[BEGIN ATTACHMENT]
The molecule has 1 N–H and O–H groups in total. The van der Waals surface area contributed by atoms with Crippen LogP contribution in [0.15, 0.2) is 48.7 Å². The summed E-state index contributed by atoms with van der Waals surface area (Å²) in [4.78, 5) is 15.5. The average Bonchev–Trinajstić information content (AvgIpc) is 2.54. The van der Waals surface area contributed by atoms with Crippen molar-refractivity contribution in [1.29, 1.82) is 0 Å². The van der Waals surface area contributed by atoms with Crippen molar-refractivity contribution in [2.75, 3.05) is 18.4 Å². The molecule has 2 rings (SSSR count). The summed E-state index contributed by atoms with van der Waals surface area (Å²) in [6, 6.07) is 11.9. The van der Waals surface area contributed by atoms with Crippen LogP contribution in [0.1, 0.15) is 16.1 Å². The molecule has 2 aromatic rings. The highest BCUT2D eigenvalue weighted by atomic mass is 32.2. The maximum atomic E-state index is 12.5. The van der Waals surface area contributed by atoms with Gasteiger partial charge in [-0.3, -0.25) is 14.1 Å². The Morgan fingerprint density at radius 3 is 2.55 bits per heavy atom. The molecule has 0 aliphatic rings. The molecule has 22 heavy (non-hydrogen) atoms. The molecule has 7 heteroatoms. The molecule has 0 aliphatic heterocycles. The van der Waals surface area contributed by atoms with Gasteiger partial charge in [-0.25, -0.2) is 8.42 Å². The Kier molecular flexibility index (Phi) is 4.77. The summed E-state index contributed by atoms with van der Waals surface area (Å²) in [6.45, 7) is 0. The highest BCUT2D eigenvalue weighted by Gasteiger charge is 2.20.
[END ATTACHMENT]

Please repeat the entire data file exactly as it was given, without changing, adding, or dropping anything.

The molecule has 1 N–H and O–H groups in total. The van der Waals surface area contributed by atoms with Crippen LogP contribution in [0.15, 0.2) is 48.7 Å². The summed E-state index contributed by atoms with van der Waals surface area (Å²) in [4.78, 5) is 15.5. The average Bonchev–Trinajstić information content (AvgIpc) is 2.54. The van der Waals surface area contributed by atoms with Crippen molar-refractivity contribution in [1.29, 1.82) is 0 Å². The van der Waals surface area contributed by atoms with Crippen molar-refractivity contribution in [2.75, 3.05) is 18.4 Å². The molecule has 2 rings (SSSR count). The summed E-state index contributed by atoms with van der Waals surface area (Å²) in [6, 6.07) is 11.9. The van der Waals surface area contributed by atoms with Crippen LogP contribution in [0.1, 0.15) is 16.1 Å². The molecule has 2 aromatic rings. The highest BCUT2D eigenvalue weighted by atomic mass is 32.2. The maximum atomic E-state index is 12.5. The van der Waals surface area contributed by atoms with Gasteiger partial charge in [-0.3, -0.25) is 14.1 Å². The Morgan fingerprint density at radius 3 is 2.55 bits per heavy atom. The molecule has 0 aliphatic rings. The molecule has 22 heavy (non-hydrogen) atoms. The molecule has 7 heteroatoms. The molecule has 0 aliphatic heterocycles. The van der Waals surface area contributed by atoms with Gasteiger partial charge in [-0.25, -0.2) is 8.42 Å². The Kier molecular flexibility index (Phi) is 4.77. The summed E-state index contributed by atoms with van der Waals surface area (Å²) in [6.45, 7) is 0. The highest BCUT2D eigenvalue weighted by Gasteiger charge is 2.20.